Coming off the bridge and climbing the brief hill to the Mercer Island turn around, I ate my first gel (I gelled at 6, 12, 18 and 24 miles, GU and Clif Shot mixed), and flipped my hat backwards preparing for the headwind. Running into the tunnel, I grabbed another Gatorade (I made sure to get a cup for a few sips at each of the tables), made the 180 turn around the cone and headed back for the bridge.

Decision time. Perhaps unintentionally already destroying my chance at a negative split, the 3:25:00 pace group was still visible in front of me even after 6 miles. In fact they were only about 50-70 yards ahead of me.  With just a few racers scattered around me also battling the head wind as we descended the hill, I contemplated how disastrous a mistake it would be to bridge up to the group in order to get out of the wind.

One more strong gust, and I went for it- pushing my heart rate from 160 bpm to 170 to motor up into the pack. There I found two others who had also made the choice. We shared congratulatory chuckles about how great it was drafting, and I settled into a pace I knew I shouldn’t have been pushing for the mile and half return to the peninsula.

Did this choice ultimately hurt me? I did think about it in the later miles as I nervously ticked down the minutes to my 3:30:00 goal, but for now, it was glorious running in a pack of 20+ into a head wind surrounded by Lake Washington’s white caps. Second pre-race course tip implemented.

Miles 9-11, south to Seward Park

The course change from the bridge to Lake Washington Boulevard is abrupt. A sharp turn to the left, down a steep paved trail from the bridge, which I felt like I was sprinting down as I passed a few runners who were putting on the breaks, and we were heading south to Seward Park. Did I see the second timing chip mat at this transition? Perhaps I missed stepping over it as I judiciously cut course tangents. Was there one? Result: “Missing data” for mile 8.1.

This section of the course is exceedingly pleasant- especially this day as we ran all the way to mile 20 on the leeward side of the peninsula. Pleasant neighborhoods, a wide-open, mostly flat road, the sound of waves lapping onto the short, and the regular grouping of spectators encouraging runners on. But then I encountered the Ginger Bread Man.

Slogging along in front of me in a brown suit, I didn’t at first know what the costumed runner was supposed to be. From the crowd cheers and delighted kids along the route, I quickly learned who it was. I couldn’t figure out which costume would be hotter to run in- the full-body fur, or the bunker coat and helmet I saw on the firefighter earlier as we crossed on the bridge (probably the firefighter, I passed him again during the second out and back, and high fived him. He was clearly headed for a 4:30:00+ time.)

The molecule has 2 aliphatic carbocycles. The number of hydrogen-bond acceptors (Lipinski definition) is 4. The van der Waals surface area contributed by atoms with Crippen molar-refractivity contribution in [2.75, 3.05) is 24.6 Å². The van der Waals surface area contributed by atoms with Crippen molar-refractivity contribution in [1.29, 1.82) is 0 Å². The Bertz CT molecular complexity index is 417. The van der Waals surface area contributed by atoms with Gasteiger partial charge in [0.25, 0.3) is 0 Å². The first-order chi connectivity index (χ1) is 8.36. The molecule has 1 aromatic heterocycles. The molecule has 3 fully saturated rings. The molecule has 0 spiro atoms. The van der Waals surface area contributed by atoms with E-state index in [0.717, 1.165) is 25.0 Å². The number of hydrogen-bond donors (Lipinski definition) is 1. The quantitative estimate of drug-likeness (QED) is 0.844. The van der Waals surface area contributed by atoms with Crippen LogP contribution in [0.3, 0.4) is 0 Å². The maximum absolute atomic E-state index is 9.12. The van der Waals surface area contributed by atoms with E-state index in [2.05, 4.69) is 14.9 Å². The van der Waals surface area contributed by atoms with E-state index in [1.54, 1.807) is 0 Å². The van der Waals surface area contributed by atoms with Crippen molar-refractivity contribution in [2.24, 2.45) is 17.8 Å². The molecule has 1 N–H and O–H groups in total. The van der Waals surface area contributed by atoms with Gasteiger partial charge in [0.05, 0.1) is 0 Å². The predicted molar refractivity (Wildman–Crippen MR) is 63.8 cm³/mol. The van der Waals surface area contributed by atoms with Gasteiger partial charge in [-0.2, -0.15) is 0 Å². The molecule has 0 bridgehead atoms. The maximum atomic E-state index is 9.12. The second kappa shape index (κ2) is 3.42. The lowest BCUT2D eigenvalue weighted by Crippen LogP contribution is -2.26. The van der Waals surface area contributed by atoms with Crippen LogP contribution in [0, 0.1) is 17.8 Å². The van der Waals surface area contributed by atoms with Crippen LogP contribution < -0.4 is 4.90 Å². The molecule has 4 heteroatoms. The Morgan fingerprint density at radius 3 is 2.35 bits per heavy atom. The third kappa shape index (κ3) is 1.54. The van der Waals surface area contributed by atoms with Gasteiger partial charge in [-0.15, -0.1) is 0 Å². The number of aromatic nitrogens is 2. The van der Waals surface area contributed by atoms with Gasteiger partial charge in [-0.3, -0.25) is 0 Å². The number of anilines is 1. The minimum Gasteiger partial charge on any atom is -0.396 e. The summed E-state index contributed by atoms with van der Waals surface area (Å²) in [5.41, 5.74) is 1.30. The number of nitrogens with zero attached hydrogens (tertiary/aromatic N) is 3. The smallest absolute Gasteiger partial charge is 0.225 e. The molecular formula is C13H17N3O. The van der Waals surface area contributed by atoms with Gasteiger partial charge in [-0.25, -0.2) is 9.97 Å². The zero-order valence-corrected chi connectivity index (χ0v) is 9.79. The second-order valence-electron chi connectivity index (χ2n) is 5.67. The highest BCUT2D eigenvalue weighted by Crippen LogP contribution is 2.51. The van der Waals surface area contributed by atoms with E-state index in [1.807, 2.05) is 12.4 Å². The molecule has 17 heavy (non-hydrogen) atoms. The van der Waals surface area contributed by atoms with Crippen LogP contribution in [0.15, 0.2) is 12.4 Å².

The requisite “oh my gosh I can’t be beat by the Ginger Bread Man” thought crossed my mind (although it was clear he was already struggling), but more annoying were the litany of bad jokes from spectators that would greet us for the two mile stretch we were close to each other (“Run, run as fast you can! It’s the Ginger Bread Man!”) Of course the little ones along the course LOVED seeing the guy, and since the runner was planting seeds of life-long running appreciation… even more kudos to him.

Miles 12-14, south to Seward Park

At 11.5 miles, the course passes a medical aid station, bends left (there were a bunch of spectators here) and heads into Seward Park. This circumnambulation of the small forested peninsula may well have been one of my favorite parts of the course. It was very quiet, and I really felt settled into my running here- a great place to cross the 13.1 mile chip mat: 1:42:41, 7:50 per mile. Definitely still ahead of pace (but I felt great!), and thankfully far ahead of the Ginger Bread man by this point.

Miles 15-20, north along Lake Washington

David on the run
Just shy of mile 19

Leaving Seward Park, and heading north along Lake Washington on Lakeside Avenue, I felt a combination of relief, since I was now past the halfway point, and dread- knowing the final, toughest miles lay ahead.

Doubling back along the course offered the second view of the slower runners, and as I passed the struggling masses, all I could think of was, “my gosh, some of these people are going to be on their feet doing this a lot longer than me.” As if to waken me out of my now-solidified pace groove stupor, a voice ahead calmly called to me as he approached from the opposite direction: “Nice job 193.” Oh hey, that guy’s talking to me! I carried this gesture of equanimity all the way through the tougher parts of the course at the end.

While I thought I had properly set my internal metronome to not overheat my pace, between the shelter from the wind (I even considered taking off me arm warmers at one point) and the relative flatness of these miles, I ended up crossing the 20 mile chip mat with a fast split: 2:34:33, 7:44 pace. This was far ahead of the 2:40:11 figure I could now barely make out on my arm, sweat and the arm warmer having taken their toll. I tried not to feel too cocky about this “time in the bank,” because I knew (sort of) what came next. Even though there was still no rain- it felt imminent and I was convinced I was going to spend at least the closing hour in a down pour.